A Case Study of Witness Consistency and Memory Recovery Across Multiple Investigative Interviews. / Orbach, Yael; Lamb, Michael E; la Rooy, David; Pipe, Margaret-Ellen.

In: Applied Cognitive Psychology, Vol. 26, No. 1, 18.01.2012, p. 118-129.

Research output: Contribution to journalArticle

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A Case Study of Witness Consistency and Memory Recovery Across Multiple Investigative Interviews. / Orbach, Yael; Lamb, Michael E; la Rooy, David; Pipe, Margaret-Ellen.

In: Applied Cognitive Psychology, Vol. 26, No. 1, 18.01.2012, p. 118-129.

Research output: Contribution to journalArticle

Harvard

Orbach, Y, Lamb, ME, la Rooy, D & Pipe, M-E 2012, 'A Case Study of Witness Consistency and Memory Recovery Across Multiple Investigative Interviews', Applied Cognitive Psychology, vol. 26, no. 1, pp. 118-129. https://doi.org/10.1002/acp.1803

APA

Orbach, Y., Lamb, M. E., la Rooy, D., & Pipe, M-E. (2012). A Case Study of Witness Consistency and Memory Recovery Across Multiple Investigative Interviews. Applied Cognitive Psychology, 26(1), 118-129. https://doi.org/10.1002/acp.1803

Vancouver

Author

Orbach, Yael ; Lamb, Michael E ; la Rooy, David ; Pipe, Margaret-Ellen. / A Case Study of Witness Consistency and Memory Recovery Across Multiple Investigative Interviews. In: Applied Cognitive Psychology. 2012 ; Vol. 26, No. 1. pp. 118-129.

BibTeX

@article{aa5b4ab8be894d7ebd30957500999029,
title = "A Case Study of Witness Consistency and Memory Recovery Across Multiple Investigative Interviews",
abstract = "Access to audio recordings of 5 interviews (Interviews 2-6), and to the interviewer{\textquoteright}s contemporaneous notes during an initial unrecorded interview, made it possible to assess consistency across repeated attempts by a 9-year-old to describe her older sister{\textquoteright}s abduction from their shared bedroom. Information provided in each of the interviews was systematically analysed to determine whether each unit of information was new, consistent (repeated), or contradictory in relation to earlier reported information, and whether any informative detail provided in the witness{\textquoteright} initial interview was subsequently omitted. In addition, the witness{\textquoteright} accounts were compared with details provided by the victim upon her rescue. This case analysis is particularly informative in light of widespread professional concerns about the effects of repeated interviewing on the quality and accuracy of children{\textquoteright}s accounts of experienced events. ",
keywords = "repeated interviews",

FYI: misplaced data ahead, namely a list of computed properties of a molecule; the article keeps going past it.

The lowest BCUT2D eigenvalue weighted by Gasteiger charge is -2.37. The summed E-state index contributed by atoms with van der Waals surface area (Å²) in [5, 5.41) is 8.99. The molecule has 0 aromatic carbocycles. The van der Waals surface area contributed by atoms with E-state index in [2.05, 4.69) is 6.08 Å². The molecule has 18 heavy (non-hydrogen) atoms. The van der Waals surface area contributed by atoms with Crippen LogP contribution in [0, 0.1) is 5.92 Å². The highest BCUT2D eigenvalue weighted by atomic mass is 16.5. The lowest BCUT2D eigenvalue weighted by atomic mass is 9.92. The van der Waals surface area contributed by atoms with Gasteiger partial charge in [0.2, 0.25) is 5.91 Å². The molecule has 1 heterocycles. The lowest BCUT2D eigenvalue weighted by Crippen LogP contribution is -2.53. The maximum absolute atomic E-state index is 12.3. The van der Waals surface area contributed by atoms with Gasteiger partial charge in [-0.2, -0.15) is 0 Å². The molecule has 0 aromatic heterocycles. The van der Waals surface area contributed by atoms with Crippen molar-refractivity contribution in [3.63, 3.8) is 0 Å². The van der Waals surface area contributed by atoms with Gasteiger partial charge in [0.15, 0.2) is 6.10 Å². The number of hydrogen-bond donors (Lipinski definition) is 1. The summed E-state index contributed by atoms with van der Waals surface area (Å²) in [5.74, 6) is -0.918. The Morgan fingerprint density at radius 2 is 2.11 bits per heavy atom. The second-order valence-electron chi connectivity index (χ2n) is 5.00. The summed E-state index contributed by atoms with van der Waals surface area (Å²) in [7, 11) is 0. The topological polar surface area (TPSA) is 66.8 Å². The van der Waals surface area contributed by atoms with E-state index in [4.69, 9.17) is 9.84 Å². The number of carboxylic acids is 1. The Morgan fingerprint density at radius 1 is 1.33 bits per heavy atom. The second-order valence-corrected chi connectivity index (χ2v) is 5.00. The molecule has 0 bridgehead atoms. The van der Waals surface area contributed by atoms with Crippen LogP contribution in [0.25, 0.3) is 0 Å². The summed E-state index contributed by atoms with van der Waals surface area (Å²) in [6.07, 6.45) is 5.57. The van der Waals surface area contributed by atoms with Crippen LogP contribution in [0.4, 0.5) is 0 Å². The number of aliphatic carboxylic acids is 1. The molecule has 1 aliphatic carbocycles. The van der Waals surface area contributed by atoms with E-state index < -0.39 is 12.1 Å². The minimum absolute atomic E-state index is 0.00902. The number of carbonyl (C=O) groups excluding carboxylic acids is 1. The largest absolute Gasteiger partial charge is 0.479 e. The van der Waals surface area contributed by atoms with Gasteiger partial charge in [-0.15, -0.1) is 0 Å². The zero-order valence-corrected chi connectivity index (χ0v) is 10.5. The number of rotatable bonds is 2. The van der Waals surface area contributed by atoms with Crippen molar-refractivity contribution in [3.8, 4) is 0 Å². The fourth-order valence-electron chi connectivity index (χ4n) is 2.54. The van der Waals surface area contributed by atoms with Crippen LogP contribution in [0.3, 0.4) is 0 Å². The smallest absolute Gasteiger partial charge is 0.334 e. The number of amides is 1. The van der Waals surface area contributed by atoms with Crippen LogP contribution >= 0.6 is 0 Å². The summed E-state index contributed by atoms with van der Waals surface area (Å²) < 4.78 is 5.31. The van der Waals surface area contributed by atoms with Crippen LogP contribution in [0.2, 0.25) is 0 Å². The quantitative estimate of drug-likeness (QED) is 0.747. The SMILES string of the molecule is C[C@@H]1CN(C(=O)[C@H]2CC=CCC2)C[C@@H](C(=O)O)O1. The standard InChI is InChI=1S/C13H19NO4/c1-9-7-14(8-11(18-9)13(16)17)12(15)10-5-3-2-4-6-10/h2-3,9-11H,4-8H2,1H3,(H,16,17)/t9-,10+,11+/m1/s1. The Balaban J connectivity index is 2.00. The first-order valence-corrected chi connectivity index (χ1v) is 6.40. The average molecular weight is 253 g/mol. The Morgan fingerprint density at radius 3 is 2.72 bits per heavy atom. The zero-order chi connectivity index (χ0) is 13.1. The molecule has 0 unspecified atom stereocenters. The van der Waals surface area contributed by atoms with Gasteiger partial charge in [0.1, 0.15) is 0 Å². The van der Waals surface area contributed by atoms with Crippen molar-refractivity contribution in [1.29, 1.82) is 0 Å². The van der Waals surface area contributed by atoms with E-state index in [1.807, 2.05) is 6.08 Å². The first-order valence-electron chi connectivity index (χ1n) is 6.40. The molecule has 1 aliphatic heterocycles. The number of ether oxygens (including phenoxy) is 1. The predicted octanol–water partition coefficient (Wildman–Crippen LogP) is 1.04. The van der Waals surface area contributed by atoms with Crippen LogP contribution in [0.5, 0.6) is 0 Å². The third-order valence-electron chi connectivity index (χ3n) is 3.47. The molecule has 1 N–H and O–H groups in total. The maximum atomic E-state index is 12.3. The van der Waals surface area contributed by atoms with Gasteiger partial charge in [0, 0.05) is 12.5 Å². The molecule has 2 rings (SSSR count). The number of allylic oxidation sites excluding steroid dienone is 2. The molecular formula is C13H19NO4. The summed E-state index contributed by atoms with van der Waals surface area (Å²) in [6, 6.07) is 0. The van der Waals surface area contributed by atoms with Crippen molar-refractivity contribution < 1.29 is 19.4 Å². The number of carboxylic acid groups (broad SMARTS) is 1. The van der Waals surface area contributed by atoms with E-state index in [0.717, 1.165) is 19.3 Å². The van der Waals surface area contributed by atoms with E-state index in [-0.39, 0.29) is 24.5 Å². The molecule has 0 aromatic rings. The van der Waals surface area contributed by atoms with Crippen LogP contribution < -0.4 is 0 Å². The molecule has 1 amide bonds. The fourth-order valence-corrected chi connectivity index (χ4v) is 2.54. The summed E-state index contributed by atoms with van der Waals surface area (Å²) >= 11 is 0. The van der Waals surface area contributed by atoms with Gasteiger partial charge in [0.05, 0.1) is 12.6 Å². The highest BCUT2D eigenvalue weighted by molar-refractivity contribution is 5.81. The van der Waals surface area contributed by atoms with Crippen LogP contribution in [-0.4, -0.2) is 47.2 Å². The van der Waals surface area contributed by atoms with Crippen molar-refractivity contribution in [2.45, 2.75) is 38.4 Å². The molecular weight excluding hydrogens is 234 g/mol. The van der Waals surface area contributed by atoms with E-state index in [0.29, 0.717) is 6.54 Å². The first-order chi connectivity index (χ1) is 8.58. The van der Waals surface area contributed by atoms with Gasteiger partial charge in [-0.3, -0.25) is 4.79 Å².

author = "Yael Orbach and Lamb, {Michael E} and {la Rooy}, David and Margaret-Ellen Pipe",
year = "2012",
month = jan,
day = "18",
doi = "10.1002/acp.1803",
language = "English",
volume = "26",
pages = "118--129",
journal = "Applied Cognitive Psychology",
issn = "0888-4080",
publisher = "JOHN WILEY & SONS LTD",
number = "1",

}

RIS

TY - JOUR

T1 - A Case Study of Witness Consistency and Memory Recovery Across Multiple Investigative Interviews

AU - Orbach, Yael

AU - Lamb, Michael E

AU - la Rooy, David

AU - Pipe, Margaret-Ellen

PY - 2012/1/18

Y1 - 2012/1/18

N2 - Access to audio recordings of 5 interviews (Interviews 2-6), and to the interviewer’s contemporaneous notes during an initial unrecorded interview, made it possible to assess consistency across repeated attempts by a 9-year-old to describe her older sister’s abduction from their shared bedroom. Information provided in each of the interviews was systematically analysed to determine whether each unit of information was new, consistent (repeated), or contradictory in relation to earlier reported information, and whether any informative detail provided in the witness’ initial interview was subsequently omitted. In addition, the witness’ accounts were compared with details provided by the victim upon her rescue. This case analysis is particularly informative in light of widespread professional concerns about the effects of repeated interviewing on the quality and accuracy of children’s accounts of experienced events.

AB - Access to audio recordings of 5 interviews (Interviews 2-6), and to the interviewer’s contemporaneous notes during an initial unrecorded interview, made it possible to assess consistency across repeated attempts by a 9-year-old to describe her older sister’s abduction from their shared bedroom. Information provided in each of the interviews was systematically analysed to determine whether each unit of information was new, consistent (repeated), or contradictory in relation to earlier reported information, and whether any informative detail provided in the witness’ initial interview was subsequently omitted. In addition, the witness’ accounts were compared with details provided by the victim upon her rescue. This case analysis is particularly informative in light of widespread professional concerns about the effects of repeated interviewing on the quality and accuracy of children’s accounts of experienced events.

KW - repeated interviews

U2 - 10.1002/acp.1803

DO - 10.1002/acp.1803

M3 - Article

VL - 26

SP - 118

EP - 129

JO - Applied Cognitive Psychology

JF - Applied Cognitive Psychology

SN - 0888-4080

IS - 1

ER -